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Ontario civic elections: the problem with online voting

A Western University professor who studies cyber security is urging Ontario municipalities to truly understand how online voting works before it's implemented, a technology that he warns carries little transparency and has no guarantee that votes are being counted correctly.

Aleksander Essex says there are no Canadian standards governing how voter data is kept safe

Aleksander Essex is a professor at Western University who studies cryptography and cyber security. (Colin Butler/CBC News)

A Western University professor who studies cyber security is urging Ontario municipalities to truly understand how online voting works before it's implemented, a technology that he warns carries little transparency and has no guarantee that votes are being counted correctly.

It turns out hand counting paper ballots is the best solution we have.- Aleksander Essex

Aleksander Essex, a professor of computer science, who heads a Western University lab that investigates issues of online security and privacy calls online voting "one of the greatest open problems in cyber security." 

Online voting: one of the greatest open problems in cyber security 0:46

It comes after many of Ontario's more than 400 municipalities have already made up their minds whether or not they will use the technology when Ontarians go to the polls in provincewide civic elections on October 22, 2018.

The province requires municipalities to pass a by-law allowing an online ballot by May 1, 2017 in order to allow online voting in the 2018 civic election, but the problem, according to Essex, is there's no comprehensive government list tracking which communities are using a technology that has no defined standards, limited transparency and no way to ensure votes are being registered correctly.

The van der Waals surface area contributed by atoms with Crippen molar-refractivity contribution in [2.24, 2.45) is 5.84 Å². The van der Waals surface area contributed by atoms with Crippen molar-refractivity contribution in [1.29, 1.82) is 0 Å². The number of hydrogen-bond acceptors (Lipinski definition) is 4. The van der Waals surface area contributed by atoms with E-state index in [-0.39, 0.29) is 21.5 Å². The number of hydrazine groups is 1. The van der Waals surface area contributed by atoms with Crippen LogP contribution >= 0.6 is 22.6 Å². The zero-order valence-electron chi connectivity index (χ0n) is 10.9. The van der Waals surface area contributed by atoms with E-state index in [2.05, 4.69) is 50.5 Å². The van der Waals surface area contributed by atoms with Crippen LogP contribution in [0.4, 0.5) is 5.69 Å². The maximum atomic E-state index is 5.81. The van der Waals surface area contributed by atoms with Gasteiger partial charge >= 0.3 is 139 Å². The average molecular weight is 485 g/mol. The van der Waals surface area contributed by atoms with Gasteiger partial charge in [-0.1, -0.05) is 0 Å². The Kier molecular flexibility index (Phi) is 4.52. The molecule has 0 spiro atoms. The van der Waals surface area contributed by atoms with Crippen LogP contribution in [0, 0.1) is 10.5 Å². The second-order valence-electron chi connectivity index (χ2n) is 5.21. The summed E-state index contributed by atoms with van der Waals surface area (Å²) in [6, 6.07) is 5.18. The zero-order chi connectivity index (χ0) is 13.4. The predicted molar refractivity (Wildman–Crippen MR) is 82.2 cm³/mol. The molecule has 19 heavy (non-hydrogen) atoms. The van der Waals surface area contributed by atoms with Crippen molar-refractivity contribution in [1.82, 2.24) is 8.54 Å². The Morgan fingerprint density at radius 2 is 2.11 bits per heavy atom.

Why we haven't quite figured out online voting

Why we haven't solved online voting 1:13

The problem is exacerbated by the fact that some municipalities don't even know where the servers they use for the online voting are located.  

Online elections are really not local elections.- Aleksander Essex

"The election server itself may not even be in Canada," Essex said. "We did a study last year on the Western Australian state election and we found the private keys. These are the encryption keys to protect you ballot and voter credentials. We found those keys living on servers all over the world, including in China."

"That's not a hack that's just the way the cloud provider provides denial of service protection. What we're seeing is that online elections are really not local elections, there's really a multi-national character to the server infrastructure."

Cities in Southwestern Ontario using online voting in 2018:

  • Sarnia
  • St Thomas
  • Stratford
  • Cambridge

Cities in Southwestern Ontario not using online voting in 2018:

  • London
  • Windsor
  • Kitchener
  • Waterloo

Essex said online voting also leaves the election potentially vulnerable to hacking, through malware, most likely on a home computer. 

A number of Ontario cities and provincial agencies have already proven they're vulnerable to cyber attacks, including the cities of Pickering, Cambridge, an Oshawa hospital, the Ontario Privacy Commissioner and the Ottawa-Carleton District School Board.

Why communities need an online voting disaster plan

Why online voting should come with a disaster plan 0:46

Essex said while most cities have plans in place for tornadoes or floods, none of the communities he's spoken to have a plan in case an election is derailed because of electronic abnormalities.

"I have yet to receive a fulsome answer to that question from any city," he said.